A Rapid Decrease of the Hydrogen Corona of Mars

Abstract : Mars is believed to have lost much of its surface water 3.5 billion years ago, but the amounts that escaped into space and remain frozen in the crust today are not well known. Hydrogen atoms in the extended martian atmosphere, some of which escape the planet's gravity, can be imaged through scattered solar UV radiation. Hubble Space Telescope (HST) images of the ultraviolet H Ly α emission now indicate that the coronal H density steadily decreased by a factor of roughly 40 % over 4 weeks, a far greater variation than had been expected. The leading candidate cause is a decrease in the source rate of water molecules from the lower atmosphere, consistent with seasonal changes and a recent global dust storm. This implies that the rate of escape of martian hydrogen (and thereby water) into space is strongly dependent on the lower atmospheric water content and distribution.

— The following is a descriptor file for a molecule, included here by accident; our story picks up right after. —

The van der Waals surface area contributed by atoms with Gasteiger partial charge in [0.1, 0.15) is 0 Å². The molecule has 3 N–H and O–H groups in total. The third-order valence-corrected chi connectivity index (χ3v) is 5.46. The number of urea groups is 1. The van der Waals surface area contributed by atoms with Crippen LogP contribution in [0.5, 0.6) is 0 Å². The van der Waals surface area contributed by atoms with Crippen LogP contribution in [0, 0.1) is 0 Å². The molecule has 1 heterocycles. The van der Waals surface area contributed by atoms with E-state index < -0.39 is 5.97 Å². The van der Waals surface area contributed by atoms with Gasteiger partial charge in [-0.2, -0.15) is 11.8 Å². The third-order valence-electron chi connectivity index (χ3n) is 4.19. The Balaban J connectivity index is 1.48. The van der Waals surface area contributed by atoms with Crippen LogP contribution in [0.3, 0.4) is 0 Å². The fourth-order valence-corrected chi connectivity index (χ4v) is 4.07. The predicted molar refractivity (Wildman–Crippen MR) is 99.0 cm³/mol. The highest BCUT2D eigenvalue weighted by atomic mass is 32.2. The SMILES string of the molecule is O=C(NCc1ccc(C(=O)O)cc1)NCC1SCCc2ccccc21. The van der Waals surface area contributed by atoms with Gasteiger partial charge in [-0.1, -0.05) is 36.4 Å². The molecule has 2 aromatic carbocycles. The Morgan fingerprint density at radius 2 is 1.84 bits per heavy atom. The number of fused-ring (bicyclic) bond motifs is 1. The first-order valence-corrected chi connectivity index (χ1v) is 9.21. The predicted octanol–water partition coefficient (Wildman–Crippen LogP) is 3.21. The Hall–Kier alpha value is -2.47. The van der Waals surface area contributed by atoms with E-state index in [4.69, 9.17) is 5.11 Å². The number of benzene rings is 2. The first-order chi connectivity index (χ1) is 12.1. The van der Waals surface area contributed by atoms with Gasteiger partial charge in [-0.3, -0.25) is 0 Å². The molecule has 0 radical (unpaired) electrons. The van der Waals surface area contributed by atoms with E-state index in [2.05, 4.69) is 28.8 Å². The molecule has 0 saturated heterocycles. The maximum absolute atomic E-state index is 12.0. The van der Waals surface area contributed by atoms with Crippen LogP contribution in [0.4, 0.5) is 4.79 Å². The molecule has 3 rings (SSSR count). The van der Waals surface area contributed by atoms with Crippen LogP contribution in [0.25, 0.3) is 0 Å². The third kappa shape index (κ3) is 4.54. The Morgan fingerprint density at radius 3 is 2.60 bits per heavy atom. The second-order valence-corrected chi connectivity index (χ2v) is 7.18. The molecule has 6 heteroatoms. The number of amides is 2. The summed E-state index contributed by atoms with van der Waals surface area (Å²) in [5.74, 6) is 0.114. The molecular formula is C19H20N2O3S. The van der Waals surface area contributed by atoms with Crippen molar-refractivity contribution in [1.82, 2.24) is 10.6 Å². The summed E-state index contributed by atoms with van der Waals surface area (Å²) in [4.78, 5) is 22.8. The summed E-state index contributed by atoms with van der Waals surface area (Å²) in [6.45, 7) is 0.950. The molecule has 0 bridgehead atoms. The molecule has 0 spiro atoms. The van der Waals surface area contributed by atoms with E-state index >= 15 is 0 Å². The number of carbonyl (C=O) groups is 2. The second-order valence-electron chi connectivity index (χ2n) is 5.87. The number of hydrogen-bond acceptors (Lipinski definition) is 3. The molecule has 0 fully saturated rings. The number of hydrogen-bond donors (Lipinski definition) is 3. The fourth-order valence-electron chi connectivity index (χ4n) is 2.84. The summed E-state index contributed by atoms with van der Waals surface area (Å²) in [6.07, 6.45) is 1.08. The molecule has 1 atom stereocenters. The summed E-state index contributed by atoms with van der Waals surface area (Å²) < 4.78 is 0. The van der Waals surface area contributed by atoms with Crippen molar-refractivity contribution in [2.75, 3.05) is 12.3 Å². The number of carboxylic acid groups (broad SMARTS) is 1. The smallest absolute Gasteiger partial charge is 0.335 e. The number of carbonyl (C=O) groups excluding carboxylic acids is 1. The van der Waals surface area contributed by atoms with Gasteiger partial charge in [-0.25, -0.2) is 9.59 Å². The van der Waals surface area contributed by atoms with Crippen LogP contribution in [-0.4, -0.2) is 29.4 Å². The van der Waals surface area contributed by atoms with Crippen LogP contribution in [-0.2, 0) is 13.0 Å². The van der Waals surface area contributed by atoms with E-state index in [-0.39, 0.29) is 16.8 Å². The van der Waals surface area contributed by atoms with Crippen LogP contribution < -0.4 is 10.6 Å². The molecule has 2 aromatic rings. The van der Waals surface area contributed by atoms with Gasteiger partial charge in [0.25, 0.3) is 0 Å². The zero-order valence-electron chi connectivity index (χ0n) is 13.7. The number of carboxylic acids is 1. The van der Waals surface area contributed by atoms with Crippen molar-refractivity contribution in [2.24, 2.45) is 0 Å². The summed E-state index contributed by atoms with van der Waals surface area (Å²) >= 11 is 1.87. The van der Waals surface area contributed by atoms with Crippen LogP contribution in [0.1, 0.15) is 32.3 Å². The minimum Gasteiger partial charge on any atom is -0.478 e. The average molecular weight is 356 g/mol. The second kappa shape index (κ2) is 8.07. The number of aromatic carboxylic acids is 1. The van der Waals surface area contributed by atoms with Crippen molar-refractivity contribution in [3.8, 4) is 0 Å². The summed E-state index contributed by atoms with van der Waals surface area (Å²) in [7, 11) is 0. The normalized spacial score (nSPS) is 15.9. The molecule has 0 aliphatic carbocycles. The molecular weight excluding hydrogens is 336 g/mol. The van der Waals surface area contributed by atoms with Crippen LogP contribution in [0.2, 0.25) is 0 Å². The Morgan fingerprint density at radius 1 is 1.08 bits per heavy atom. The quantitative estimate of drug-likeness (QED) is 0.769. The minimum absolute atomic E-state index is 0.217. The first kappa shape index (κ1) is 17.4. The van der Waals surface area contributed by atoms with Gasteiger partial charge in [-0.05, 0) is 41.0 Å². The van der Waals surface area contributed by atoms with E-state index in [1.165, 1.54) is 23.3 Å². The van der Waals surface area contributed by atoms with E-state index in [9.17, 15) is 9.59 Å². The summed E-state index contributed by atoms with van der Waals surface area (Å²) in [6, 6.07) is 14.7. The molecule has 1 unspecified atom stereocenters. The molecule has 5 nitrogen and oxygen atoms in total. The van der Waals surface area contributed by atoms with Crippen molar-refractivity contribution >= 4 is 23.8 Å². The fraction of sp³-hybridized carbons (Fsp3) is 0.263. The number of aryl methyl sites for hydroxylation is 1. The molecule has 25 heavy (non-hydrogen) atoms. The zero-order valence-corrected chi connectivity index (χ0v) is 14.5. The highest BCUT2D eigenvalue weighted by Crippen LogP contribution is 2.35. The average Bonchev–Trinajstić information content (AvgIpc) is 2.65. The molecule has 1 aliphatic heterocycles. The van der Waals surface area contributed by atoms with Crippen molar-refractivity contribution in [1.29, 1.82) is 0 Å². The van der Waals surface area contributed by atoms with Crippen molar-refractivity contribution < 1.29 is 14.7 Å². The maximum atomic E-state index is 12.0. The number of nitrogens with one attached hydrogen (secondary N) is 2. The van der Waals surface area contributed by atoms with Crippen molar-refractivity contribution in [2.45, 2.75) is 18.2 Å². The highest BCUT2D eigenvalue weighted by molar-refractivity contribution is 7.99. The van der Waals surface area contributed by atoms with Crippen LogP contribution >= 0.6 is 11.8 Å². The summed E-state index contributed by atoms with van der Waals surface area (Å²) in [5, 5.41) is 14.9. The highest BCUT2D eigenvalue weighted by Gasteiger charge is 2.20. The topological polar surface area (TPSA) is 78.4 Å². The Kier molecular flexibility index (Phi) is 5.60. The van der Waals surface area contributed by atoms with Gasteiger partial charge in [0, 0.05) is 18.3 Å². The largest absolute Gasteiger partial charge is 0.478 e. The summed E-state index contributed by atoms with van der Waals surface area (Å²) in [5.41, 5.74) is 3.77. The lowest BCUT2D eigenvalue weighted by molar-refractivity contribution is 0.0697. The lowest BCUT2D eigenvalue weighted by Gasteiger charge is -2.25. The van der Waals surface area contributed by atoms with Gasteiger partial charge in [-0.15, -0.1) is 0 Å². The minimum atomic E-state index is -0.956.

Keywords : Escape Atmosphere Mars
Type de document :
Article dans une revue
Geophysical Research Letters, American Geophysical Union, 2014, 41 (22), pp.8013-8020. 〈10.1002/2014GL061803〉
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https://hal.archives-ouvertes.fr/hal-01082647
Contributeur : Catherine Cardon <>
Soumis le : vendredi 14 novembre 2014 - 08:12:39
Dernière modification le : lundi 29 mai 2017 - 15:02:55

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John T. Clarke, Jean-Loup Bertaux, Jean-Yves Chaufray, G. Randall Gladstone, Eric Quémerais, et al.. A Rapid Decrease of the Hydrogen Corona of Mars. Geophysical Research Letters, American Geophysical Union, 2014, 41 (22), pp.8013-8020. 〈10.1002/2014GL061803〉. 〈hal-01082647〉

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